Indianapolis Colts safety Joe Lefeged was arrested overnight June 29, 2013 in Washington, D.C. (Rob Carr/Getty Images)

An Indianapolis Colts football player from Gaithersburg was arrested in Northeast Washington early Saturday after the Chevrolet Camaro he was a passenger in fled a traffic stop and officers found a semiautomatic pistol under one of the seats, according to police.

Joseph Calvin Lefeged, who was signed by the Colts as an undrafted free agent in 2011, was charged with carrying a pistol without a license, possession of an unregistered handgun, unlawful possession of ammunition, having a gun in a car and having an open container of alcohol.

The safety, 25, played in all 16 regular season games last season and started in four.

D.C. Superior Court Judge Ann O’Regan Keary ordered Lefeged held in jail until a preliminary hearing scheduled for July 2, according to court records. A spokesman for the Colts could not be reached for comment.

Police said Lefeged was arrested after he tried to run from the police. The .40-caliber gun was found under the front passenger seat of the Camaro convertible, which police saw speeding with a back-seat passenger standing up.

That man, identified by police as Aaron Timothy Wilson, 23, of Potomac, was also arrested and charged with the same offenses, according to a police spokesman. The driver of the car fled and was being sought Saturday.

Lefeged attended Northwest High School in Germantown.

In 2006, The Washington Post named Lefeged, then a linebacker, the All-Met Defensive Player of the Year. The Post noted that no player had been used in more diverse ways. Lefeged also played as running back, wide receiver, quarterback and punt and kickoff returner prior to college.

He played college football for Rutgers University, where he started at strong safety for three years and as a kick returner. Last year, for the Colts, he contributed to 25 tackles and one fumble recovery, and he led the team with 16 special-team tackles, according to team statistics. He played in his first playoff game in January, getting two tackles and forcing a fumble against the Baltimore Ravens.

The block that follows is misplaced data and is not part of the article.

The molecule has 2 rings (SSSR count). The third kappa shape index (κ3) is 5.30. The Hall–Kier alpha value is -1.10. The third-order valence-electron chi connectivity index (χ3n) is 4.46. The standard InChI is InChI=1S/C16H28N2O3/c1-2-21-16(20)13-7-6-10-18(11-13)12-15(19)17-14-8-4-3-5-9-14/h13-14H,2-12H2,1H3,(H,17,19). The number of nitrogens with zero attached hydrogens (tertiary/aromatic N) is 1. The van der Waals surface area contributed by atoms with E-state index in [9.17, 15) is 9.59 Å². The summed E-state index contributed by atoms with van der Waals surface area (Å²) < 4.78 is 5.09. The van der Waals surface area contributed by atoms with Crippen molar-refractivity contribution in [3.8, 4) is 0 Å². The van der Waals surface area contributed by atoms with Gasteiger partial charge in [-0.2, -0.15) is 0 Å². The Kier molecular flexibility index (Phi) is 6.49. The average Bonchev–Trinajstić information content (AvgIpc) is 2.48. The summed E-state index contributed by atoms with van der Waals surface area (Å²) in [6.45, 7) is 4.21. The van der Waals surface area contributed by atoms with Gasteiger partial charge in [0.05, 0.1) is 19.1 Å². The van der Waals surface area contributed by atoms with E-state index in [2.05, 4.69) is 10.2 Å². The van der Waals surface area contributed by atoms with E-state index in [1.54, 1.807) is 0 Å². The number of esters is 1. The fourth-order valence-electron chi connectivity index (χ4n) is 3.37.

It could not immediately be learned why Lefeged was in Washington on Saturday. Police said that about 12:05 a.m., members of a squad to prevent robberies were on a stop in the 4600 block of Central Avenue NE, near the Benning Road Metro station, when they saw the Camaro convertible, with the top down, speed by them “well in excess of the 25 mph residential speed limit.”

According to court documents obtained by The Post ahead of the court appearance, Wilson was standing “completely upright” in the back seat of the Camaro. Police said he was not wearing his seat belt. Lefeged was in the front passenger seat.

The court charging documents say the officers, in plain clothes but wearing badges draped around their necks, stopped the Camaro and told the driver that they were conducting a traffic stop. Police said he answered, “For what?”

One officer then smelled marijuana, according to the court papers. Authorities said the driver again asked, “Why are you stopping me?” Police said an officer ordered the driver to put the vehicle in park.

“The driver of the vehicle then stepped on the gas and accelerated,” nearly hitting some of the four officers who were surrounding the vehicle, the documents say.

Officers jumped in their unmarked car and began to search for the Camaro, finding it less than a half mile away in the 4200 block of Blaine Street NE. The court documents say Lefeged ran west from the car while Wilson ran east, leaving the Camaro in the middle of the street with its doors open.

Police said they quickly arrested Lefeged and Wilson. The charging documents say the gun was in plain view, “sticking out from underneath the front passenger seat.” Police described it as a black .40-caliber semiautomatic Heckler & Koch that Lefeged had purchased in February for $900. Police said the receipt for the gun was in the car.

Police said they also found a clear plastic bottle, in the front console cup holder, that contained a mixture of orange juice and vodka.

Authorities said Lefeged had paperwork for the gun from the Maryland State Police. District police did not say whether the gun was legally registered in Maryland or whether Lefeged had a carry permit from that state. Even if he did, the gun would be illegal in Washington, which has some of the strictest gun laws in the country.

According to the Colts Web site, Lefeged volunteered at community outreach events during the 2011 Super Bowl played in Indianapolis.